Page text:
Remember and Reset the Cursor Position

What Problem Are We Solving?

When making video tutorials, it's easiest to make short videos, but sometimes we need more time to explain a topic. Even then, we can break our entire tutorial into smaller videos. Then we have a problem how to connect those small videos into a whole. This problem can be solved by placing a slide between each smaller video. If slides are not a suitable solution then we have to find a way to seamlessly connect our smaller videos. This leads us to our problem, how to record cursor position in the previous video, so that we can start recording new video with the cursor at the same position.

Idea is to save location of our cursor in TXT file, when some shortcut is pressed (1). This is something we have to do at the end of recording. Before we start recording the next video, using another shortcut, we would return the cursor to the last position (2). Note that the TXT file always retains the last 20 recorded positions.

I will show you a solution that doesn't use third-party software and can be use on any computer.

Recording the Last Position of the Cursor

We can record the last cursor position with a Powershell script. This script will read the current cursor position and then it will write that cursor position into TXT file.

Add-Type -AssemblyName System.Windows.Forms

$p = [System.Windows.Forms.Cursor]::Position 
$X = $p.X 
$Y = $p.Y

Add-Content -Path "C:\Users\Sima\Desktop\Resursi\Kursor pozicija\Previous cursor positions.txt" -Value ( $X.ToString() + "`r`n" + $Y.ToString() )

Add-Type -AssemblyName PresentationCore,PresentationFramework
$ButtonType = [System.Windows.MessageBoxButton]::OK
$MessageboxTitle = "Remember cursor position."
$Messageboxbody = "Position $X, $Y is remembered."
$MessageIcon = [System.Windows.MessageBoxImage]::Information

That TXT file will keep the last 20 positions (1) so we don't have to worry about overwriting the cursor position we saved earlier. In the end we will get a message box (2) with the position of our cursor expressed in pixels.

Resetting of the Cursor Position

Again, we'll use Powershell to reset the cursor position. First we will read the last two numbers from our TXT file. Next, we'll set the cursor position to the new location. Finally, we need to make sure that there are only the last 20 positions saved in our TXT file. We will achieve this by measuring how many lines there are in our file, and if that number is greater than 20 then we will overwrite our file with only the last 20 positions.

$file = "C:\Users\Sima\Desktop\Resursi\Kursor pozicija\Previous cursor positions.txt"
$file_data = Get-Content -tail 2 $file

Add-Type -AssemblyName System.Windows.Forms

$p = [System.Windows.Forms.Cursor]::Position
$p.X = $file_data[0]
$p.Y = $file_data[1]
[System.Windows.Forms.Cursor]::Position = $p 

$content = Get-Content $file
$numberOfLines = $content.Length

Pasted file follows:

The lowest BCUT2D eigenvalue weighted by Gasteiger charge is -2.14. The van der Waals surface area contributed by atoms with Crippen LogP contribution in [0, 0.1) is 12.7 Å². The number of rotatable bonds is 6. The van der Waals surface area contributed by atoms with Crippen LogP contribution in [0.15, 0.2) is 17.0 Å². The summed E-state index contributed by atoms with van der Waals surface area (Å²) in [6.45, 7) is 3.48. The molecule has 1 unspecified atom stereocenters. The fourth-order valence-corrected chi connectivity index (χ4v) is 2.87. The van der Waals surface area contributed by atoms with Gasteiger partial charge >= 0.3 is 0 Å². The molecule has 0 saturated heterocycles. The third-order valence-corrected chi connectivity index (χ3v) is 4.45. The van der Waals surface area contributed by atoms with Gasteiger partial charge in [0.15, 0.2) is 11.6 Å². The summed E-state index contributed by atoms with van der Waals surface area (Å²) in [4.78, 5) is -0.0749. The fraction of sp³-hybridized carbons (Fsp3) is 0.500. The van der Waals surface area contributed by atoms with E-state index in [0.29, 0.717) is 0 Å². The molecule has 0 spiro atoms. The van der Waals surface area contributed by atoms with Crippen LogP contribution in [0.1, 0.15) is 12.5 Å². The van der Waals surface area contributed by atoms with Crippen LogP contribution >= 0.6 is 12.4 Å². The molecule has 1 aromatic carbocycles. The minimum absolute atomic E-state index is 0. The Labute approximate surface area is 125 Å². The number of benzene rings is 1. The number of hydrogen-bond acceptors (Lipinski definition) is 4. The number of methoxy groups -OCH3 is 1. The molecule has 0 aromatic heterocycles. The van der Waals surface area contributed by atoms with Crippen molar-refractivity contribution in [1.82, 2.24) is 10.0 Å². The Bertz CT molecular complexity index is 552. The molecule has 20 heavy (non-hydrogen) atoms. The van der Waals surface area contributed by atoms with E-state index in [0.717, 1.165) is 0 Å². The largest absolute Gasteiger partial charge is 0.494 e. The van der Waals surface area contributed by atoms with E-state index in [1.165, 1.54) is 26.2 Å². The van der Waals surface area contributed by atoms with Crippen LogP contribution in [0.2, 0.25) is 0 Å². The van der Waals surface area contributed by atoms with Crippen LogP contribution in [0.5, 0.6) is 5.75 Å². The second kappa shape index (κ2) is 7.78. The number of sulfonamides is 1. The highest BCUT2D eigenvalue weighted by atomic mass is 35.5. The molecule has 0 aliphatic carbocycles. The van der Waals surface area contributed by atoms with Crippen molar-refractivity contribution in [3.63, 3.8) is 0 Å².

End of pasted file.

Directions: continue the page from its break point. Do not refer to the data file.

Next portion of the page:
if ( $numberOfLines -gt 20 ) 
  $content[($numberOfLines-20)..$numberOfLines]|Out-File $file -Force

Embedding Powershell Scripts into VBS Scripts

Running Powershell PS1 scripts is restricted due to security. Instead of calling our scripts directly, we'll wrap them in VBS scripts. Our code for the first and second scripts will now look like this. At the beginning and end, we need to create and destroy the shell object. We use that object to run our scripts using powershell.exe. The quotes and double quotes in the original Powershell scripts have been modified so that the script can be embedded inside a VBS script.

Set WshShell = CreateObject("WScript.Shell") 
WshShell.Run "C:\Windows\System32\WindowsPowerShell\v1.0\powershell.exe -ExecutionPolicy Bypass -Command ""Add-Type -AssemblyName System.Windows.Forms;$p = [System.Windows.Forms.Cursor]::Position;$X = $p.X;$Y = $p.Y;Add-Content -Path 'C:\Users\Sima\Desktop\Pamcenje kursor pozicije\Previous cursor positions.txt' -Value ( $X.ToString() + """"""`r`n"""""" + $Y.ToString()  );Add-Type -AssemblyName PresentationCore,PresentationFramework;$ButtonType = [System.Windows.MessageBoxButton]::OK;$MessageboxTitle = 'Remember cursor position.';$Messageboxbody = """"""Position $X, $Y is remembered."""""";$MessageIcon = [System.Windows.MessageBoxImage]::Information;[System.Windows.MessageBox]::Show($Messageboxbody,$MessageboxTitle,$ButtonType,$messageicon)"" ", 0
Set WshShell = Nothing

Set WshShell = CreateObject("WScript.Shell") 
WshShell.Run "C:\Windows\System32\WindowsPowerShell\v1.0\powershell.exe -ExecutionPolicy Bypass -Command ""$file = 'C:\Users\Sima\Desktop\Pamcenje kursor pozicije\Previous cursor positions.txt'; $file_data = Get-Content -tail 2 $file; Add-Type -AssemblyName System.Windows.Forms;$p = [System.Windows.Forms.Cursor]::Position; $p.X = $file_data[0]; $p.Y = $file_data[1]; [System.Windows.Forms.Cursor]::Position = $p; $content = Get-Content $file; $numberOfLines = $content.Length; if ( $numberOfLines -gt 20 ) { $content[($numberOfLines-20)..$numberOfLines]|Out-File $file -Force }"" ", 0
Set WshShell = Nothing

Notice that WshShell.Run has a second argument. That argument is zero. This is used to prevent opening of a terminal window while scripts are executing.

Calling our Scripts

We need to call our scripts with keyboard shortcuts. We have to use shortcuts because we can't use the mouse for that. Our cursor must be stationary.

We can create global shortcuts by creating two shortcut files that target our VBS scripts (1). These two shortcut files must be placed on the desktop, otherwise the keyboard shortcuts will not work.

Next we need to go to the properties of our shortcut files and there on the "Shortcut" tab we can set the keys (2) that will be used to call our VBS scripts.

Sample files can be downloaded below. Remember to change fullpath of "Previous cursor positions.txt" file inside of each VBS script. Also, change the target of each shortcut file. Change fullpath of powershell executive file, too.